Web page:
1. Rosenberg, Karen


According to this study:


* Despite the high prevalence of prediabetes among older adults, progression to diabetes is uncommon.



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Although prediabetes is common among U.S. older adults, the natural history of prediabetes in this patient population is poorly understood. A community-based cohort study investigated the progression from normoglycemia to prediabetes or diabetes and from prediabetes to diabetes among older adults.


Prediabetes was defined as a glycated hemoglobin (HbA1c) level of 5.7% to 6.4%, a fasting glucose level of 100 to 125 mg/dL, or both. Of the 3,412 participants (mean age, 75.6 years; 60% women; 17% Black) who did not have diabetes and attended the baseline visit, 44% had prediabetes (as defined by HbA1c level), 59% had impaired fasting glucose, and 29% met both HbA1c and impaired fasting glucose criteria.


A total of 2,497 participants attended the follow-up visit or died by the end of follow-up. During the median follow-up of five years, there were 156 incident total diabetes cases, 118 incident diagnosed diabetes cases (according to a secondary analysis using just self-report of physician diagnosis and use of hypoglycemic medication), and 434 deaths. Among participants who had HbA1c levels of 5.7% to 6.4% at baseline, 59% had no change in status, 19% died, 13% regressed to normoglycemia, and 9% progressed to diabetes. Among participants with impaired fasting glucose at baseline, 44% regressed to normoglycemia, 32% had no change in status, 16% died, and 8% progressed to diabetes.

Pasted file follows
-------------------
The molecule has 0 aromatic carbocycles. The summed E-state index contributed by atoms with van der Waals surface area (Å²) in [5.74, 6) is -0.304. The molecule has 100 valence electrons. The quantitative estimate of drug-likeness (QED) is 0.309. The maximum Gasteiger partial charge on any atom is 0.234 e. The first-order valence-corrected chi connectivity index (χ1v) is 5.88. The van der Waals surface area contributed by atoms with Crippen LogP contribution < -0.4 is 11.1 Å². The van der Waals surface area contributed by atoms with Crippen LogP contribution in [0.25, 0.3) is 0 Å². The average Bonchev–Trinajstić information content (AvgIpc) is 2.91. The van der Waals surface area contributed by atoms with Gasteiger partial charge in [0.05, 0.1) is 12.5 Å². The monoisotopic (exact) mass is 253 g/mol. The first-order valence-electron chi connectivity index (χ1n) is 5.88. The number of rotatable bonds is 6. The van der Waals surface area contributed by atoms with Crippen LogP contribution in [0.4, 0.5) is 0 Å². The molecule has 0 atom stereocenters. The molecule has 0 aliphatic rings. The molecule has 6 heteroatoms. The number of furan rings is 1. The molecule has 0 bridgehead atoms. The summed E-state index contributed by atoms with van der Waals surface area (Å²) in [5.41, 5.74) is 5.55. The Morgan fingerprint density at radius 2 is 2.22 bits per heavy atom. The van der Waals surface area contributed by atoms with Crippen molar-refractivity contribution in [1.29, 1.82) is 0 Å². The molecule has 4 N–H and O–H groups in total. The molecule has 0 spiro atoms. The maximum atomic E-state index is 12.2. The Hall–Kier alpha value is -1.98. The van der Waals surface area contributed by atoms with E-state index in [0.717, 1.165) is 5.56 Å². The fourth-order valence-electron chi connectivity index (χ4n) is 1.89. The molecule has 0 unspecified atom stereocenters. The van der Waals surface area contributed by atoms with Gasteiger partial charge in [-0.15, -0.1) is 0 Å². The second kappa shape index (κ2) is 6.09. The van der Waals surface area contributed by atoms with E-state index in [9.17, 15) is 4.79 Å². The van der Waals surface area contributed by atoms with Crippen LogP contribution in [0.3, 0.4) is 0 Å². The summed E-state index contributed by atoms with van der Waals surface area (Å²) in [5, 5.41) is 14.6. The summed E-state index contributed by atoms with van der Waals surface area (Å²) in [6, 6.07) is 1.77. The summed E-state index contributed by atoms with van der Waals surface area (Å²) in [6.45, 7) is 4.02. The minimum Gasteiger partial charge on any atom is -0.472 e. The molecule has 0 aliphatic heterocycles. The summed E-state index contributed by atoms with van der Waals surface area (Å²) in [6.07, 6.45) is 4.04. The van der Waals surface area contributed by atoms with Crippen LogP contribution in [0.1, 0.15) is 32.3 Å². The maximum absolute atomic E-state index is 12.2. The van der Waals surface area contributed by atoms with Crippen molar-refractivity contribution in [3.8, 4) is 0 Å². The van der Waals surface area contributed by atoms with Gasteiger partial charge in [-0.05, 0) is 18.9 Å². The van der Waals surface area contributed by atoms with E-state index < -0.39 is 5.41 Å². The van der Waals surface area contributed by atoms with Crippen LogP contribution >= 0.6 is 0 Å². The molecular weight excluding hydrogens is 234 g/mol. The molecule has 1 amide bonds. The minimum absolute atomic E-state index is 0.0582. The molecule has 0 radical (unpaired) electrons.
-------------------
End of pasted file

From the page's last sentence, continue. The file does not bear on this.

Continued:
These findings suggest prediabetes may not be a robust diagnostic entity for predicting progression to diabetes in older adults, according to the authors.


Rooney MR, et al. JAMA Intern Med 2021 Feb 8. Online ahead of print.